Debate: Joyce Arthur v Peter Tatchell
Joyce Arthur is a Canadian feminist.
Peter Tatchell is a UK human rights campaigner
A consensus exists in most western democracies on the legitimacy of using laws to punish or inhibit hate speech, in order to prevent hate crimes, provide redress to victims, support vulnerable groups, protect human rights, and promote values of equality and respect.
Countries have international obligations to combat racism, which requires enacting hate speech legislation. As in Canada, reasonable limits can be placed on freedom of expression to balance it against other fundamental rights, such as freedom from discrimination. Free speech is no sacred cow anyway, since various restrictions are already accepted by society (e.g., bans on threats, defamation, false advertising, noise around hospitals or schools, etc.)
While laws are only one tool among many to fight hate speech, they should at least be used against the most egregious cases. Courts and tribunals are capable of objectively weighing evidence and applying criteria to ensure that legitimate free speech or merely offensive speech are not captured.
Hate speech is dangerous because words have power and can influence others to act. The assassinations of abortion providers in the U.S. prove that words do not have to explicitly incite violence to cause violence. Hate speech promotes division and intolerance, and harms and marginalizes the vulnerable groups it targets. Free speech is exercised largely by the privileged at the expense of the unprivileged, who do not have a level ground on which to respond. Having no hate speech laws is unjust – as if peoples’ dignity and human rights should be up for debate in the public square and “may the best argument win.”
Hate speech is merely saying hateful things. It is not the same as discrimination, harassment, threats or violence – all of which are qualitatively worse and are rightly criminalised.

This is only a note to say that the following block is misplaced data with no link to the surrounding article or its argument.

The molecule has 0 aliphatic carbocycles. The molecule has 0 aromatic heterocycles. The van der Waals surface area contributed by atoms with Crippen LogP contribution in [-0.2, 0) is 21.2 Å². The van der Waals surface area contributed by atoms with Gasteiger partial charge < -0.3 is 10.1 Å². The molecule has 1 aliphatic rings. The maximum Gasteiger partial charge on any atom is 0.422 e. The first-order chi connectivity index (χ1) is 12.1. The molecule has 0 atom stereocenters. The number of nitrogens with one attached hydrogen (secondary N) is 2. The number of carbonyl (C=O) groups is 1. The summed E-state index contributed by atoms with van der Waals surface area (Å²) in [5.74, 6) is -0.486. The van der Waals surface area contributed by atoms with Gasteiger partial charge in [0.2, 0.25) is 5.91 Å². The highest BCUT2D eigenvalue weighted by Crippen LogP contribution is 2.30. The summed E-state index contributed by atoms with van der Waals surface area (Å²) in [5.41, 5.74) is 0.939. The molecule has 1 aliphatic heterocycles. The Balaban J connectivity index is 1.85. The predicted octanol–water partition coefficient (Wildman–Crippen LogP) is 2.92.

I don’t approve of hate speech and believe it should be discouraged and challenged. However, I don’t think it should be criminalised, unless it is expressed in a particularly aggressive, inflammatory or sustained manner, in which case it would amount to criminal threats or harassment.
One of the main problems with hate speech laws is defining what constitutes hate. Unlike incitement to violence, it is highly subjective. The line between hate speech and legitimate unpalatable viewpoints is hard to draw with certainty, clarity and consistency.
Several Christian and Muslim street preachers have been arrested in Britain for hate speech. Their crime? They said that homosexuality is immoral and that gay people will go to hell. I disagree with them but opposed their prosecution. What they were saying was hurtful but not hateful. They did not express their views in a bullying or menacing tone.
Free speech is one of the hallmarks of a democratic society. It should only be restricted in extreme, compelling circumstances. Criminalising views that are objectionable and offensive is the slippery slope to censorship and to the closing down of open debate. It is also counter-productive. It risks making martyrs of people with bigoted opinions and deflects from the real solution to hate speech: education and rational debate. Hate speech should be protested and challenged, not criminalised.